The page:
One of the mysteries of the English language finally explained.
1A native Egyptian in the Hellenistic and Roman periods.
- ‘Outnumbered by the native Copts, they settled just north of the Christian town, within the area of modern Cairo, and dreamed of building a new Islamic city.’
- ‘Moreover, ethnically differentiated people have been lumped together, for example, the Copts and the Berbers are not ethnically the same people.’
- ‘When Muslim armies invaded Egypt, they were welcomed by the Egyptian Copts as liberators from Byzantine oppression.’
2A member of the Coptic Church.
- ‘Aswan was once an important centre for Christian Copts.’
- ‘The Christian Copts, who are said to be pure representatives of the ancient Egyptians, claim them as their own.’
- ‘It is easier now than in the past to obtain permission to build churches, Coptic Christmas has become a national holiday and Copts hold a number of cabinet-level portfolios.’
- ‘For all these reasons, more than 500,000 Copts are estimated to have left Egypt for the West in the past decade.’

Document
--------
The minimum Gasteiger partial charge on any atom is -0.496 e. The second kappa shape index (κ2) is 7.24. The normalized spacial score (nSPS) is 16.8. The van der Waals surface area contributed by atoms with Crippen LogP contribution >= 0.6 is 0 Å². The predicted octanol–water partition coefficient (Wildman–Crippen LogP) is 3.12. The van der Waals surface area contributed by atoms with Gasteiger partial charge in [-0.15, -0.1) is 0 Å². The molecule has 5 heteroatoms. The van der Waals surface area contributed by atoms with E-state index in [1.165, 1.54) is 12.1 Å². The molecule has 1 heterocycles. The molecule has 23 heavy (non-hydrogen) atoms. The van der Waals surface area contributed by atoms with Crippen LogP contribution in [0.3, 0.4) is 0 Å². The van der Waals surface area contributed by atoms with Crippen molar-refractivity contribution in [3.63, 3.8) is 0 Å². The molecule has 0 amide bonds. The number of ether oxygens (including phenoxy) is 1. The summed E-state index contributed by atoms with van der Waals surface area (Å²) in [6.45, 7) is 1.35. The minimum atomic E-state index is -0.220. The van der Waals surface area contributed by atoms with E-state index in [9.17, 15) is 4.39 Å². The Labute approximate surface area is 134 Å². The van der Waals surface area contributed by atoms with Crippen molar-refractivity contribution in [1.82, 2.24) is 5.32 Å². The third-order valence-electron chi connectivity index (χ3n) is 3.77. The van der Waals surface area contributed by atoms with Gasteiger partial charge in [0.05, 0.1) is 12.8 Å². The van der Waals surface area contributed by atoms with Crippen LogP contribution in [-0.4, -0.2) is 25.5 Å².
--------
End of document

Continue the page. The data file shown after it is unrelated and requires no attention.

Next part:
- ‘It is not strong among some Christian groups like Egypt's Copts, and among certain educated elite.’
- ‘On the eve of both Christmas day and Easter day, Orthodox Copts break their fast with a variety of dishes made of beef and poultry.’
- ‘Recently, Copts have introduced English into their church services (usually in sermons) to maintain the participation of new generations of American-born Egyptians.’
- ‘The Copts, an indigenous Monophysite Christian church, are the largest and most important minority, some 12% of the population.’
From French Copte or modern Latin Coptus, from Arabic al-qibṭ, al-qubṭ ‘Copts’, from Coptic Gyptios, from Greek Aiguptios ‘Egyptian’.
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